Do Nice Headlines Finish First?

Posted by on August 11, 2014 with 0 Comments

We had a media training session this week involving one of our larger clients last week. NaughtyOrNice1_zps06c1f9f3

Executives from around the world flew in to learn about the art of getting key points across in press interviews, and take turns in the Hot Seat (mock interviews with real journalists).

I love these sessions because they help us bond with clients, and share experiences and observations about the worlds of technology and the media.

We commiserated about the increasingly negative and provocative tone of tech reporting. The tech trade press used to be a safe place to share your story, and get your messages across unchallenged. These days, it seems, everyone is after that biting headline that draws viewers and clicks.

That is the perception, but is it true? I saw two articles in the NY Times last week that are relevant to the question – one about the dangers of being too incendiary, and the second, which seems to show people enjoy and prefer to share positive stories.

In Stumbling Along in the Race to be Provocative, William Rhoden wrote:

Stephen A. Smith will return to active duty this week at ESPN, which suspended him for being overzealous — and imprecise — while doing what he is paid to do: provoke and incite. [His] remarks are the latest example of how the line between being thought-provoking and merely provoking has become blurred and how thoughtful discourse has been compromised.

histrionics are intended not as much to facilitate debate as to draw, and keep, fans. As competition has escalated, news media outlets have become increasingly obsessed with their audience numbers. We want your eyes, your ears, your wallets.

Heated debates around polarizing figures and polarizing quotations make for good copy and great TV. But do they lead to positive change?… As we chase dollars, we make progressively less sense

Sheila Marikar wrote in her story On the Nice Internet, Caring is Sharing

Anchored by websites including Thought Catalog, Upworthy and ViralNova, this is an Internet that aims to lift up, not take down…But behind their warm and fuzzy veneers, these growing media companies are businesses, and they peddle in uplifting content because they believe it’s profitable.

“A lot of it is clicky headlines and shareable headlines, and shareable headlines that play with certain identities.. people want to share with their friends to self-represent,” Mr. Magnin said. Indeed, his site has filled a void: Thought Catalog’s compilation of life advice, nostalgic lists and “betcha didn’t know this” type wisdom drew more than 34 million unique visitors in June, according to Quantcast.. the website of Time magazine had about 2.6 million unique visitors during the same month.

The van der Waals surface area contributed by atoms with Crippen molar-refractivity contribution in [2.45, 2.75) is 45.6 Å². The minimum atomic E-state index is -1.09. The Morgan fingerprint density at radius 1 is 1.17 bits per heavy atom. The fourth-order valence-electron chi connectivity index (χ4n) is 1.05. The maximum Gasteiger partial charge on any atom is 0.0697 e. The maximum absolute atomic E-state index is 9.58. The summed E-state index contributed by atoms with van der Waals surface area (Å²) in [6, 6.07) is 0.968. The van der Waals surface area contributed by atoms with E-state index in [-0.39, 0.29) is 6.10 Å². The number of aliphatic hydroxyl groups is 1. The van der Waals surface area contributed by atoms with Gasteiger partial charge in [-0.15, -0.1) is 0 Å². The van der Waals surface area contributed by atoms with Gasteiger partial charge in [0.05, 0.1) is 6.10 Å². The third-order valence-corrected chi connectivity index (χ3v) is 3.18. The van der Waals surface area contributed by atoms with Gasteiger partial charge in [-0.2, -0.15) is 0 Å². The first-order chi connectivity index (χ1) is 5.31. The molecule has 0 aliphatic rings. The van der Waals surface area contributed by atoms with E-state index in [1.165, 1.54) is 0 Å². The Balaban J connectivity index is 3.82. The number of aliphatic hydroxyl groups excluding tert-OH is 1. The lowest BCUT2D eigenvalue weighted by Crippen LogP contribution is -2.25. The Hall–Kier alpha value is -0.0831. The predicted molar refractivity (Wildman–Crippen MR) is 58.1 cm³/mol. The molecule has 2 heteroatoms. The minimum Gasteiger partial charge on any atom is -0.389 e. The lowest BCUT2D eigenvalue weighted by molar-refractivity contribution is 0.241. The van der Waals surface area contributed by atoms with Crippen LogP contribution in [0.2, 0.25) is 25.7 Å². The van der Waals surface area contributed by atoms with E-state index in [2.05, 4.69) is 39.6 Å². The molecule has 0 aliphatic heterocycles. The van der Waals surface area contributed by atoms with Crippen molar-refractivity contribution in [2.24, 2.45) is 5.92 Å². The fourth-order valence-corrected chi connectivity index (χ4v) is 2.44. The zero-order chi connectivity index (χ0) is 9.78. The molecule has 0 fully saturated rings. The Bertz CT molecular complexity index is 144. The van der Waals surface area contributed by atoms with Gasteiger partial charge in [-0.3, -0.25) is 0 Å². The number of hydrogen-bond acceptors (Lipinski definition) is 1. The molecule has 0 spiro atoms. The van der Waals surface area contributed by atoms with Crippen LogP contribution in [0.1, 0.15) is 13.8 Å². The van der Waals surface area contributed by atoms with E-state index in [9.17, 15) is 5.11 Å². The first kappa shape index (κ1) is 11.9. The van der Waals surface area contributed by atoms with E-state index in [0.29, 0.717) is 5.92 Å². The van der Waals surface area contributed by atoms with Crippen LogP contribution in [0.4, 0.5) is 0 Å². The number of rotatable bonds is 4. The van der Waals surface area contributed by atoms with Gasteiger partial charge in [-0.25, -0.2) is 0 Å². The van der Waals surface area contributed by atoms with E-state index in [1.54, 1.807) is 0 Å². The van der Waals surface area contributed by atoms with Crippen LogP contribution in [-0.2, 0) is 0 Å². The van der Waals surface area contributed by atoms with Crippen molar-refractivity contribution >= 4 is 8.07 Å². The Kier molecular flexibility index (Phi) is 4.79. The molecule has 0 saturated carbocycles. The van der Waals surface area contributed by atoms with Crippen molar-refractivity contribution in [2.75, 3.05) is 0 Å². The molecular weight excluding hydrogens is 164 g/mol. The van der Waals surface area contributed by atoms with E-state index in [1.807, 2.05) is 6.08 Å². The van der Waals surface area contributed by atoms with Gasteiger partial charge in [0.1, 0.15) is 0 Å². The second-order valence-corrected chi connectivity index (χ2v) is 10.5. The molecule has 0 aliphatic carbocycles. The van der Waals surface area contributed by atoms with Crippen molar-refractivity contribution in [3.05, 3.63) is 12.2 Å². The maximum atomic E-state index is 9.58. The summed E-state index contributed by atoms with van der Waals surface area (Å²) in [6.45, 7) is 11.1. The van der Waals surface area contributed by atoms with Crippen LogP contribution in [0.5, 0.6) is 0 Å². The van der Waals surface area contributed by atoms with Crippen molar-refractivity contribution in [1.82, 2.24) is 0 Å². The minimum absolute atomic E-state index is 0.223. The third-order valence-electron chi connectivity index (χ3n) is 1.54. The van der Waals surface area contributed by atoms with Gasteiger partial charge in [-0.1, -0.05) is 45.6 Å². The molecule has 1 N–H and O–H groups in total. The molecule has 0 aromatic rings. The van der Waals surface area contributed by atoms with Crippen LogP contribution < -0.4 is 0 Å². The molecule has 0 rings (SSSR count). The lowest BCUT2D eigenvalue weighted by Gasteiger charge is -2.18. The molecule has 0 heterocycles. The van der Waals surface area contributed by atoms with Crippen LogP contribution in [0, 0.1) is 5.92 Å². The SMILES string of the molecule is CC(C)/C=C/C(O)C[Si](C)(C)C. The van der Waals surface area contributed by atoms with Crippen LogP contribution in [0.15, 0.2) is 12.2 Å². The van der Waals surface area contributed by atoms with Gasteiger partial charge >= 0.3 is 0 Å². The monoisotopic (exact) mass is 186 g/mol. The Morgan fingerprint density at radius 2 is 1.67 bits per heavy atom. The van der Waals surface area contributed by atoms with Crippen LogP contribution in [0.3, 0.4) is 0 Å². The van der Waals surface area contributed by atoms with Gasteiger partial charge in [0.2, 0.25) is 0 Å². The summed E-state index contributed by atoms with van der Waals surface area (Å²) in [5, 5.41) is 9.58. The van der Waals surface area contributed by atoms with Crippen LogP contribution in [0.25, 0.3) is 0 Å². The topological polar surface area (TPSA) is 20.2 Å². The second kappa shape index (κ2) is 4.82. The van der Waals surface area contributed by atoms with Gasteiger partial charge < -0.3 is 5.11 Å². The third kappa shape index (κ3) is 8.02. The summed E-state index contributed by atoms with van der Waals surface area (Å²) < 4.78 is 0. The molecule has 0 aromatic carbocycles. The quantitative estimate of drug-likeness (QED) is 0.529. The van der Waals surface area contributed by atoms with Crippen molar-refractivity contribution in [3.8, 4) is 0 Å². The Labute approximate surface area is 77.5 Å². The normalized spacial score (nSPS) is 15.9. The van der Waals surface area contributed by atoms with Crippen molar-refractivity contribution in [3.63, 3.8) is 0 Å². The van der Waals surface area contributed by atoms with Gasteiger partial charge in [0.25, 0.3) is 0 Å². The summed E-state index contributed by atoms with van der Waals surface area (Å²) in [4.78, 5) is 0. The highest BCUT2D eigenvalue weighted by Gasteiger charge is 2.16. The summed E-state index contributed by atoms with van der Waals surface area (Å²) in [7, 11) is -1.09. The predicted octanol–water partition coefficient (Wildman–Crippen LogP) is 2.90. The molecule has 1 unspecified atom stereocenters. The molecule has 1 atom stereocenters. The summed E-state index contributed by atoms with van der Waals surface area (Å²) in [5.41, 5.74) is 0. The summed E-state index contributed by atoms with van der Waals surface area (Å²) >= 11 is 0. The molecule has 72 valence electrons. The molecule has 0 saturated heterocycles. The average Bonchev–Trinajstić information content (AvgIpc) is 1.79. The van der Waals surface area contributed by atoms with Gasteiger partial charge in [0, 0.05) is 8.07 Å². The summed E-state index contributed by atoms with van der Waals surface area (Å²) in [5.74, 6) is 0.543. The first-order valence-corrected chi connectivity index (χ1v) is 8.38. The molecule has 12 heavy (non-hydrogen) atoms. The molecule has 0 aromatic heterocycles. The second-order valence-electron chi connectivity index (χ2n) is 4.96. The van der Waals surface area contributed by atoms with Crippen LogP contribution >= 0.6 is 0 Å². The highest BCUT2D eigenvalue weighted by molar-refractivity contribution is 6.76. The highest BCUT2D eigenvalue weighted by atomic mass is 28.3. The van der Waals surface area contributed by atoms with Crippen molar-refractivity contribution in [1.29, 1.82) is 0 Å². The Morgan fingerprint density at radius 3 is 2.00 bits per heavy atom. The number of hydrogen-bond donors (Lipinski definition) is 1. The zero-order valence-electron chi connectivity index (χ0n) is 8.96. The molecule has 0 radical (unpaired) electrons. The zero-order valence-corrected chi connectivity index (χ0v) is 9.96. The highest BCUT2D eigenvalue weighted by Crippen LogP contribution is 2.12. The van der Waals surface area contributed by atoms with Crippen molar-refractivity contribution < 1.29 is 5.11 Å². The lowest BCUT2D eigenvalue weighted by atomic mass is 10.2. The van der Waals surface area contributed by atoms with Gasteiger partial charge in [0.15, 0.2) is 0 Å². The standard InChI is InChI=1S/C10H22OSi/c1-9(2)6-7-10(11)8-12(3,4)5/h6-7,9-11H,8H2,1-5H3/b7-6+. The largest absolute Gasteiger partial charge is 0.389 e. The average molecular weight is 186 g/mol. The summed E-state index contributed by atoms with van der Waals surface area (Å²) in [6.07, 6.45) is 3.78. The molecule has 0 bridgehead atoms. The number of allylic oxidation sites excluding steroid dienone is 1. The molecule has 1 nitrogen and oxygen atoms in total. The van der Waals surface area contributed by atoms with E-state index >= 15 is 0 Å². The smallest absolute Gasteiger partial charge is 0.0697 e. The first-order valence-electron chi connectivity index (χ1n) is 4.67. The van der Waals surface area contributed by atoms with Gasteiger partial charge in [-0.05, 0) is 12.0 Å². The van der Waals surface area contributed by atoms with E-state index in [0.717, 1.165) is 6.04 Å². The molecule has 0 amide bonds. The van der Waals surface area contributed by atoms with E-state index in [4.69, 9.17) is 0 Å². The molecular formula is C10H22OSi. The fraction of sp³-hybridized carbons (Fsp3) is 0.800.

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iPhone Case Cage Match at Fusion PR

Posted by on May 30, 2014 with 0 Comments

Cross-posted on Flack’s Revenge

My email query to the Fusion PR team set off a frenzied debate, about the best case to protect an iPhone Cagematch_thumb1 from damage.

I am a chronic phone dropper, and my old phone had just died after one too many. Luckily, it was insured. Unluckily, there was a hefty $200 deductible to replace the phone (which I learned was necessary, after going to Apple’s Genius Bar. The tech came back from some quick exploratory surgey; he looked at me grimly, and just shook his head – the patient was gone).

But Asurion, the inurance company, shipped me a new one overnight, which was great. It was a 5s, a step up from my old iPhone 5. Getting my apps and data back, and getting started with the new phone, were incredibly easy, nothing short of miraculous, via iCloud, and a wizard that walked me through the process.

So I sent the request to the Fusion team and got lots of great email suggestions. The camps seemed split between Otterbox, which some said is clunky, and Lifeproof, which one person called “a dream”. The IT guy favors Evutec: “Nice price at $49.95 and great carbon fiber case.”

The email back and forth turned into some trash talking, and eventually they took the debate offline. The Lifeproof zealot dared the IT guy to a drop test in our NY office – he declined, but she dropped her phone. It survived (I wouldn’t recommend trying this, but word has it that Lifeproof will pay you if a phone with their case gets damaged in a drop).

This is the team I am proud of!. They debate the issues on an intellectual level, and then slug it out, without taking prisoners – don’t get in their way!

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Posted by on May 28, 2014 with 0 Comments

The New Tech PR Launch

Last week we hosted a seminar at Fusion PR, about the New Tech PR Launch, in conjunction with Internet Week.. Attendance was great, and tech journalist Brian Nadel sat in to field questions and share his insight (thanks, Brian!). Stay tuned for the e-book…

  1. Our guest Brian Nadel from @Computerworld mentioned he gets over 100 #pressreleases each day: 99% aren’t read #Launch411atIWNY #PR #IWNY
  2. Great tip from #Launch411atIWNY: Something journalists HATE? Starting a follow-up email with “Not sure if you saw this” #PR #IWNY2014
  3. One of @nadelbrian‘s biggest PR pet peeves: not including a photo or FTP site with info about a product #Launch411atIWNY #IWNY2014
  4. Before you launch your startup know what your goal is: Eyeballs? Sales? Media attention? Reviews? #Launch411atIWNY #IWNY2014
  5. Enjoyed Fusion PR’s Tech PR Launch seminar. Very informative. #IWNY

 

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Capture Attention with a Striking Visual Image